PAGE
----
HOOPER -- Ryck Voisard has worked a great deal in the field of construction, so restoring houses is kind of a hobby.
But a decade ago, when he had the chance to work on a home built by his great-grandfather Thomas Hull III, that hobby turned into a passion.
And that passion is clear to anyone who looks through the home Voisard and his wife, Kimberly, restored over the last 10 years.
"The sky is the limit when you can design anything you want," Kimberly Voisard said, looking at her husband's handiwork. "He's kind of a Renaissance man. He's always coming up with new ideas."
The home is small, just less than 1,800 square feet.
But it's a dwelling where the average person could live comfortably, with a home for every needed item.
There is a space for storage around every nook and cranny.
"You have to look for space in every possible place when you are dealing with a small house," Ryck Voisard said.
The Voisards bought the house on a bank foreclosure in 2000.
The story is typical of situations where the owners have lost their home to the bank and leave behind their trash and treat the dwelling poorly before they leave.
"The flooring, the drywall, we had to Clorox everything," said Kimberly Voisard. "It was so bad."
But Ryck Voisard's love for his great-grandfather and his heritage becomes evident when looking through the house that he has restored and remodeled.
"Today, the home stands as a reminder of the efforts and remarkable talent of our forefathers," Ryck said. "The work they did was all by hand with rudimentary tools at best. It was an honor to follow in their footsteps and restore what they had created."
An intricate sun-shaped eave was lost somewhere in the years of use and sometimes abuse by the home's former owners, Ryck said.
But Ryck re-created the structure, along with other features, such as a sego lily painting and cut-out above the front door, from photographs.
He told the story of taking down aluminum siding to expose the brick work originally built into the home.
Ryck Voisard said the structure of the home told him much about his industrious relative who lived so long ago.
Thomas Hull III was born to Thomas Hull II and Mary Benson in Tergoland Londonderry, Ireland, on March 17, 1837, according to the family history.
He was one of 12 siblings. Shortly after converting to The Church of Jesus Christ of Latter-day Saints, Thomas II and his family immigrated to America to move to Zion and find a new life.
The trip, much of which was on foot, took four and a half years.
Hull arrived in Salt Lake City in his late teens and was called on a two-year mission to quarry rock for the Salt Lake temple.
Following that mission, Hull and his father were called by Brigham Young to settle the Franklin, Idaho, area.
For 10 years, he resided in Franklin, where he met his wife, Jane Price Roberts, and they were married April 2, 1864, states the history.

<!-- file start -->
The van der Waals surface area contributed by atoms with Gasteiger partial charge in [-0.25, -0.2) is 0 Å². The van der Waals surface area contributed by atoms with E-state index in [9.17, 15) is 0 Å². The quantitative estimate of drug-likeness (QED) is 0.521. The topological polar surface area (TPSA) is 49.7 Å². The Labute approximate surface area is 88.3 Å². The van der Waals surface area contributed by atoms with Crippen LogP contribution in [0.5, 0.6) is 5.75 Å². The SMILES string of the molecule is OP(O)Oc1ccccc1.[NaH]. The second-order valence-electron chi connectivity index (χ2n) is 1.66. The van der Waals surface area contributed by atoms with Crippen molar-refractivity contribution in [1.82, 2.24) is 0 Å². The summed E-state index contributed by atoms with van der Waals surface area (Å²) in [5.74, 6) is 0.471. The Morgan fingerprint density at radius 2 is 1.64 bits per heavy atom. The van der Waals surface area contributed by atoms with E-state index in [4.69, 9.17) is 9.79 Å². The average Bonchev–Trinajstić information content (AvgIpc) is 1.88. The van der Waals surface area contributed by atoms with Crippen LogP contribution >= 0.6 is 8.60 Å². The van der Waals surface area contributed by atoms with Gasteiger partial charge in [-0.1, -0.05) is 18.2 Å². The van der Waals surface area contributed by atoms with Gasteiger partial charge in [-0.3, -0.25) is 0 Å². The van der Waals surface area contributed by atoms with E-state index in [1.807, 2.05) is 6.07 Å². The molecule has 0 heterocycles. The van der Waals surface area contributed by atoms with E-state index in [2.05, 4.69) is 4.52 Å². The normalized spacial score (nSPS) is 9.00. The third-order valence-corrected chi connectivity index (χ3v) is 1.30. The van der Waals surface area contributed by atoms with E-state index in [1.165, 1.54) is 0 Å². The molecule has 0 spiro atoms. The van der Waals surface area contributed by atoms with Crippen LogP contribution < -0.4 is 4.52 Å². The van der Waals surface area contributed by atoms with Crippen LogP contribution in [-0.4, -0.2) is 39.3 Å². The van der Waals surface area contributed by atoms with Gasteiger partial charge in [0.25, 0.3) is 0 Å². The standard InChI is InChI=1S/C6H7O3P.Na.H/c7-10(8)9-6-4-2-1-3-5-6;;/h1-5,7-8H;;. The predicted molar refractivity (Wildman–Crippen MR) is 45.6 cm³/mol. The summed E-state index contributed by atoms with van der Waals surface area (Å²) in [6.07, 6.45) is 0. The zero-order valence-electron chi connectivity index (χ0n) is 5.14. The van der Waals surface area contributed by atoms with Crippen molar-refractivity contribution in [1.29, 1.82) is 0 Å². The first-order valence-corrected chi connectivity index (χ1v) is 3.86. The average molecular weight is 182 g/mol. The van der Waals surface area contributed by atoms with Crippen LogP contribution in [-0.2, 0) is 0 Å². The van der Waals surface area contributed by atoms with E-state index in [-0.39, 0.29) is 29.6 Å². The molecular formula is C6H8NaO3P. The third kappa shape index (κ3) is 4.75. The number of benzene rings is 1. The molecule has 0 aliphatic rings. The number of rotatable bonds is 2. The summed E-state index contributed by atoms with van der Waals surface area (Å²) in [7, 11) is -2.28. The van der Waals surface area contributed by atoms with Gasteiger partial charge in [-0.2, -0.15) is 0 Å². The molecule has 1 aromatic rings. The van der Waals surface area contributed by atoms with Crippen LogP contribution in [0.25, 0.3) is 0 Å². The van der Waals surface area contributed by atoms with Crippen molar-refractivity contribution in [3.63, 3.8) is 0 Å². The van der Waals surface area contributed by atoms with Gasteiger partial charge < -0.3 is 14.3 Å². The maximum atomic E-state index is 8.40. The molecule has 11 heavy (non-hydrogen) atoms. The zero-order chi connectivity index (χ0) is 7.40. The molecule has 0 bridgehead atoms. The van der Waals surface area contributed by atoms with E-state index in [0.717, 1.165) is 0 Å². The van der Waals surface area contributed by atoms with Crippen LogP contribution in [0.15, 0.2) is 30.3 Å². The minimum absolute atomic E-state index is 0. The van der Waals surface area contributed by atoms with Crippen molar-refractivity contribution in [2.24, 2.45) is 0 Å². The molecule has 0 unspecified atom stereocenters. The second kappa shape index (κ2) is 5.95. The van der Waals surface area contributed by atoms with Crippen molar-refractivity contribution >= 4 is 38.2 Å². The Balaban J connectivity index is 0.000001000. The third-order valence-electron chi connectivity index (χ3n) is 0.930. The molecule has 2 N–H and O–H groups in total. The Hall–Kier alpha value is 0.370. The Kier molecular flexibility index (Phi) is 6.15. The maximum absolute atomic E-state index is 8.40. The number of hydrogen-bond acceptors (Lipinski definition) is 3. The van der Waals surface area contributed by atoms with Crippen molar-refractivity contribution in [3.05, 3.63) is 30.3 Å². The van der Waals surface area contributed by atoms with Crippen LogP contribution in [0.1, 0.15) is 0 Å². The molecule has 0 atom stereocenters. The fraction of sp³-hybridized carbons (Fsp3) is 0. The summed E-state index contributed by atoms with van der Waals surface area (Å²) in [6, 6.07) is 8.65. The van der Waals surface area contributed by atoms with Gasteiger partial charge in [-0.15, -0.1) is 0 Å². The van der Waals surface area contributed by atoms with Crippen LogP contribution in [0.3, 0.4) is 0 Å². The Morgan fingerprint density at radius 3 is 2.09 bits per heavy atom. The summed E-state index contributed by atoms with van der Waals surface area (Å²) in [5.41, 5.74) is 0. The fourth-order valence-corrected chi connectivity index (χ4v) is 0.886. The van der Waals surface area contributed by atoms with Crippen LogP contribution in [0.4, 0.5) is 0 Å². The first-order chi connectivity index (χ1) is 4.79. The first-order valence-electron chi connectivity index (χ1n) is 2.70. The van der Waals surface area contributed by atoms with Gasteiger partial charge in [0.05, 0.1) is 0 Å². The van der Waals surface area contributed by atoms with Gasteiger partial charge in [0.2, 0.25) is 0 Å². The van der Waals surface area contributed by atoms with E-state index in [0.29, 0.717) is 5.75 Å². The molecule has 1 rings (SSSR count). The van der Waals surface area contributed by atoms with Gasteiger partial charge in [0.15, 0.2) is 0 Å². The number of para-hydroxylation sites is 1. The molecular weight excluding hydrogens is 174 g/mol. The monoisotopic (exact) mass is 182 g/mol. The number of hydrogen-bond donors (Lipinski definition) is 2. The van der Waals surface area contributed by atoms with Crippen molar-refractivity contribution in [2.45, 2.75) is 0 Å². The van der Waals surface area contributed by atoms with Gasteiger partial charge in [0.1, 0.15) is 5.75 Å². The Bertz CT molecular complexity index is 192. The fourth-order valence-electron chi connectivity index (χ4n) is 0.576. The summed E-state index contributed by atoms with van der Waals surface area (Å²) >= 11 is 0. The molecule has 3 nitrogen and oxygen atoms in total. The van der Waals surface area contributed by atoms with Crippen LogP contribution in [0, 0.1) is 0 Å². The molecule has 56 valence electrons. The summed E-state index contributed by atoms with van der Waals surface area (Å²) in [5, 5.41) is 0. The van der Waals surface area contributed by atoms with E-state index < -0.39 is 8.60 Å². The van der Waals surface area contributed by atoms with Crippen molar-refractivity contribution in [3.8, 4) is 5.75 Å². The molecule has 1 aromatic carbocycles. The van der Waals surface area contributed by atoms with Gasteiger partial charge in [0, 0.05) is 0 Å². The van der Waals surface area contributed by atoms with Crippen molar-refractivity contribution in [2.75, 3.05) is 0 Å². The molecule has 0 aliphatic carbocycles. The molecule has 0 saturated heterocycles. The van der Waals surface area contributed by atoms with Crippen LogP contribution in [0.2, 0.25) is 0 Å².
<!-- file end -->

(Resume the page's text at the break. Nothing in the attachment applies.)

But they soon relocated and became, along with his father, one of the first settlers in Hooper.
Hull lived in a dugout for a decade while he built his home with the finest construction techniques available to him.
Hull and Jane Price Hull had eight children, according to the history. When their youngest son was just over a year old, Jane died.
Thomas met Mary Ann Fluitt in Whitney, Idaho, while visiting his brother, Robert, said the history.
Mary returned to Hooper with Hull and on their way, they stopped in Clarkston where they married on Feb. 12, 1886.
Seven more children were added to their family.
But Hull was not just prolific when it came to family matters. His home tells of a dedication to create a structure that would stand as a witness of his life for generations to come.
The outer walls are built on a concrete footing and foundation, and the inner walls have a concrete footing with very large rocks set with mortar, said the history.
"The rocks are not native to the Hooper area and must have been brought from the surrounding mountains," said the history.
The walls are double brick and very thick, keeping the home warm in winter and cool in summer, Ryck said.
"Thomas' skill as a craftsman was evidenced in the construction of his home and made it possible to be restored," Ryck said.
Ryck reflected on his decade of work on the home, which he did in and around his regular job, as requiring patience and a willingness to do the tedious things.
But the family went above and beyond the tedious as they created themed rooms with paintings on the walls and hand-made desks, shelves and beds, which are built into the structure.
There is a castle bedroom, complete with columns, turrets and a round bed.
Another room is a meadow room, complete with paintings of a fantasy land with a special frog that greets all who enter.
Another is an ocean room, complete with paintings of ocean scenes and a hidden treasure box behind a pirate-type ship from the days of old.
These last two rooms were used by the Voisard's two 11-year-old children, Lily and Preston.
Ryck carved a wooden staircase out of a willow tree from his parent's house on which he played as a youth.
But this last week, they left their treasured home for another family who has purchased the home and they have moved on to Idaho, where they will raise farm animals on 92 acres.
They said they will be returning once again to their great-grandfather's past as he came to Hooper from Franklin, Idaho.
Contact reporter JaNae Francis at 801-625-4228 or email@example.com, or follow her on twitter at @jfrancis.